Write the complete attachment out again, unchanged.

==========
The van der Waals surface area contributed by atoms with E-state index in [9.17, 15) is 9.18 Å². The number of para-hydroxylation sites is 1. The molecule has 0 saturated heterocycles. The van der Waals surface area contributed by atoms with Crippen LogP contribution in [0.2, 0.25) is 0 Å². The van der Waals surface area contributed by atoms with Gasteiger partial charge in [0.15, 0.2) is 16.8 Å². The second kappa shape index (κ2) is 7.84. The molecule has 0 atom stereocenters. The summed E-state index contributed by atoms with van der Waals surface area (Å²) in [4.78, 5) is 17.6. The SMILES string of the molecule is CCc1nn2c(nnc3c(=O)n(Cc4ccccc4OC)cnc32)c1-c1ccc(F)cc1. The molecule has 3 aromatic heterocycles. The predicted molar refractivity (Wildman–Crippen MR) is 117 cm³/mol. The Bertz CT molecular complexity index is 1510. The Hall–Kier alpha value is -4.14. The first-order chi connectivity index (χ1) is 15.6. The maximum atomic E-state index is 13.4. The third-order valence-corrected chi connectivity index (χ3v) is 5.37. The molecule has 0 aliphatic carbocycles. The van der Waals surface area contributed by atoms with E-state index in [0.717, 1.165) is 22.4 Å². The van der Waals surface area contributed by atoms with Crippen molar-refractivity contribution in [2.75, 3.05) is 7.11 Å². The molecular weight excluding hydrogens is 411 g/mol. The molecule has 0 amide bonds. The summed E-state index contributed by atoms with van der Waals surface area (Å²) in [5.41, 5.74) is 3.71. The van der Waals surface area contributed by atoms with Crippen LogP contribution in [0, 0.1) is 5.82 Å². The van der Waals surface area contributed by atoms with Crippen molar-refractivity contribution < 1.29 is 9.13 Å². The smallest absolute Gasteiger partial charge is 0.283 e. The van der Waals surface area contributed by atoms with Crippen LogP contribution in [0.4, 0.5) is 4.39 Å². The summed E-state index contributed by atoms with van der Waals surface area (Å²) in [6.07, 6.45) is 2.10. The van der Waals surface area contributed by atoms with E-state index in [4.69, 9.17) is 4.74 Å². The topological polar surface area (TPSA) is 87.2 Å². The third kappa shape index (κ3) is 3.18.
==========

The van der Waals surface area contributed by atoms with E-state index in [9.17, 15) is 9.18 Å². The number of para-hydroxylation sites is 1. The molecule has 0 saturated heterocycles. The van der Waals surface area contributed by atoms with Crippen LogP contribution in [0.2, 0.25) is 0 Å². The van der Waals surface area contributed by atoms with Gasteiger partial charge in [0.15, 0.2) is 16.8 Å². The second kappa shape index (κ2) is 7.84. The molecule has 0 atom stereocenters. The summed E-state index contributed by atoms with van der Waals surface area (Å²) in [4.78, 5) is 17.6. The SMILES string of the molecule is CCc1nn2c(nnc3c(=O)n(Cc4ccccc4OC)cnc32)c1-c1ccc(F)cc1. The molecule has 3 aromatic heterocycles. The predicted molar refractivity (Wildman–Crippen MR) is 117 cm³/mol. The Bertz CT molecular complexity index is 1510. The Hall–Kier alpha value is -4.14. The first-order chi connectivity index (χ1) is 15.6. The maximum atomic E-state index is 13.4. The third-order valence-corrected chi connectivity index (χ3v) is 5.37. The molecule has 0 aliphatic carbocycles. The van der Waals surface area contributed by atoms with E-state index in [0.717, 1.165) is 22.4 Å². The van der Waals surface area contributed by atoms with Crippen molar-refractivity contribution in [2.75, 3.05) is 7.11 Å². The molecular weight excluding hydrogens is 411 g/mol. The molecule has 0 amide bonds. The summed E-state index contributed by atoms with van der Waals surface area (Å²) in [5.41, 5.74) is 3.71. The van der Waals surface area contributed by atoms with Crippen LogP contribution in [0, 0.1) is 5.82 Å². The van der Waals surface area contributed by atoms with Crippen molar-refractivity contribution < 1.29 is 9.13 Å². The smallest absolute Gasteiger partial charge is 0.283 e. The van der Waals surface area contributed by atoms with Crippen LogP contribution in [0.4, 0.5) is 4.39 Å². The summed E-state index contributed by atoms with van der Waals surface area (Å²) in [6.07, 6.45) is 2.10. The van der Waals surface area contributed by atoms with E-state index in [4.69, 9.17) is 4.74 Å². The topological polar surface area (TPSA) is 87.2 Å². The third kappa shape index (κ3) is 3.18.